This April will mark the 21st Anniversary of Sexual Assault Awareness Month (SAAM). The goal of the month is two-fold: awareness of and prevention of sexual assault. The month is a time to focus attention on the prevalence of sexual violence and educate the community on how to prevent it and support survivors. During the month, advocates promote different events and campaigns to increase awareness of sexual violence, dispel myths surrounding it, promote prevention efforts, and support survivors.
Advocates for equal rights started the movement discussing the realities of sexual violence and championing change in the 1940s and 50s. Early efforts were advanced by women of color who worked at the intersections of race-based and gender-based violence (which wasn’t deemed “intersectionality” until 1989 by Professor Kimberlé Crenshaw).
Heightened awareness and social activism around the issue of sexual violence continued into the 1970s. In 1971, the first rape crisis center was founded in San Francisco, California. Seven years later, the first Take Back the Night event in the US was held in the same city. In the ensuing decades, advocates called for further support of survivors through legislation, awareness, and prevention of sexual violence.
Before Sexual Assault Awareness Month was first nationally observed in 2001, advocates had been holding marches, events, and observances related to sexual violence in the month of April, sometimes during a week-long “Sexual Assault Awareness Week.”. Some of the events held by organizations during Sexual Assault Awareness Month include Take Back the Night marches, “Denim Day” where individuals are asked to wear denim to show solidarity with survivors and stand against victim-blaming, and “Day of Action” where individuals wear teal, the color of sexual violence prevention, to show support for survivors.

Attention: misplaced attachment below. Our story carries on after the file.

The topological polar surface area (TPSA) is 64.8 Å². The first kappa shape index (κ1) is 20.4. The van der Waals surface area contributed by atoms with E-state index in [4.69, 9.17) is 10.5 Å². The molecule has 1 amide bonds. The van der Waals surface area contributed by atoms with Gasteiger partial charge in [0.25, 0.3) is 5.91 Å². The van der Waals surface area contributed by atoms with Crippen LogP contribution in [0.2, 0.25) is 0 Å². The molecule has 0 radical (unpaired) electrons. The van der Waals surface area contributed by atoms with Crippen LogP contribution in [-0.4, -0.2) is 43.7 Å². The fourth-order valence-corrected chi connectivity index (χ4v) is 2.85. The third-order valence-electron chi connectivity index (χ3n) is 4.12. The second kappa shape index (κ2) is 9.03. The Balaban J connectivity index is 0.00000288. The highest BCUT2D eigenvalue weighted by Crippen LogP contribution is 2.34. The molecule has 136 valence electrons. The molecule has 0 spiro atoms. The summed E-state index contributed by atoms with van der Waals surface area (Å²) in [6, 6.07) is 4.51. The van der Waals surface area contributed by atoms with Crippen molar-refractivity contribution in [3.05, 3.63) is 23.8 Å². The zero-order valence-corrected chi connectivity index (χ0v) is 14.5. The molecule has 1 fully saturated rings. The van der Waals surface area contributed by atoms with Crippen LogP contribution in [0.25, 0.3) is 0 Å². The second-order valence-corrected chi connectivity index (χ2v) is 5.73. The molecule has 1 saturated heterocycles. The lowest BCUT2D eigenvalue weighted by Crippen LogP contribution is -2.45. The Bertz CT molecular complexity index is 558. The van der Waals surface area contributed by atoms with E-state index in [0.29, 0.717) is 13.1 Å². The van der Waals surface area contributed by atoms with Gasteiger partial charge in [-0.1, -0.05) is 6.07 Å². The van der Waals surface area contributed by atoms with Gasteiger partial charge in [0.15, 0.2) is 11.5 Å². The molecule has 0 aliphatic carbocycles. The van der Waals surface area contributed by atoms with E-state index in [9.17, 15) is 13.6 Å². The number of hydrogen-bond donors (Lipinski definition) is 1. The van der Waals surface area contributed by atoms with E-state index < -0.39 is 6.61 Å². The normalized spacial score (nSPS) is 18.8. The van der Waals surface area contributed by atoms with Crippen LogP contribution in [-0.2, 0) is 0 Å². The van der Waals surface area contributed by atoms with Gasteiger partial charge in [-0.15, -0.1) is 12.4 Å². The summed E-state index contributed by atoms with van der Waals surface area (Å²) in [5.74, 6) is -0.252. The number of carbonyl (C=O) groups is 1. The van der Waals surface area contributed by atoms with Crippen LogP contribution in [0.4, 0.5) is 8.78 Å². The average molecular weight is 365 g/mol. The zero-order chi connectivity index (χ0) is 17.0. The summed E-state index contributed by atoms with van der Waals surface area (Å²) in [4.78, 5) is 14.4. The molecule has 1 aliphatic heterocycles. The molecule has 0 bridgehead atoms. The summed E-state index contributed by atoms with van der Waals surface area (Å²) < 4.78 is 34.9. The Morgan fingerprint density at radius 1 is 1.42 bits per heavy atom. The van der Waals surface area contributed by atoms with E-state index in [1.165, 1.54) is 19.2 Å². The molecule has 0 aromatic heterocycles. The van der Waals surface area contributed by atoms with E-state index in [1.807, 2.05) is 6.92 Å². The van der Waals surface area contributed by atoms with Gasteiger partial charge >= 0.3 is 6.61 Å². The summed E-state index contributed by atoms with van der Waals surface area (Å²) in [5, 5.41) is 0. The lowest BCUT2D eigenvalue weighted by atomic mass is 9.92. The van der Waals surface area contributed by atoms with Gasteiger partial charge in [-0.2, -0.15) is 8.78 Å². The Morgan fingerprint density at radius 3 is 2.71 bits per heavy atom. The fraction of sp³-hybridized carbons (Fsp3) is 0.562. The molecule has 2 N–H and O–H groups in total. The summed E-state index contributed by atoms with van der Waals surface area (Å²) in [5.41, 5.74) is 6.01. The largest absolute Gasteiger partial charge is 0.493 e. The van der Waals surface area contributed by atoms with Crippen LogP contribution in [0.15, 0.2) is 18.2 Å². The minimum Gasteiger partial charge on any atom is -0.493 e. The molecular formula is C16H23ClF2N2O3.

Although difficult to know the exact extent of sexual violence, since it is a vastly underreported crime, an estimated 1 in 5 women in the United States has experienced a completed or attempted rape in their lifetime. Additionally, nearly a quarter of men in the United States have experienced some form of contact with sexual violence within their lifetimes. In 2020, according to the National Crime Victimization Survey, there were 319,950 rape/sexual assaults experienced in the United States. In Texas, according to the Texas Department of Public Safety (TXDPS), there were 13,327 rapes reported to law enforcement in 2020.
Although these are estimates, they highlight the severity and extent of sexual violence. Chances are someone you know is a survivor of sexual violence but may have never shared their story. Sexual Assault Awareness Month helps us show support for all survivors of sexual violence and advocate for its prevention.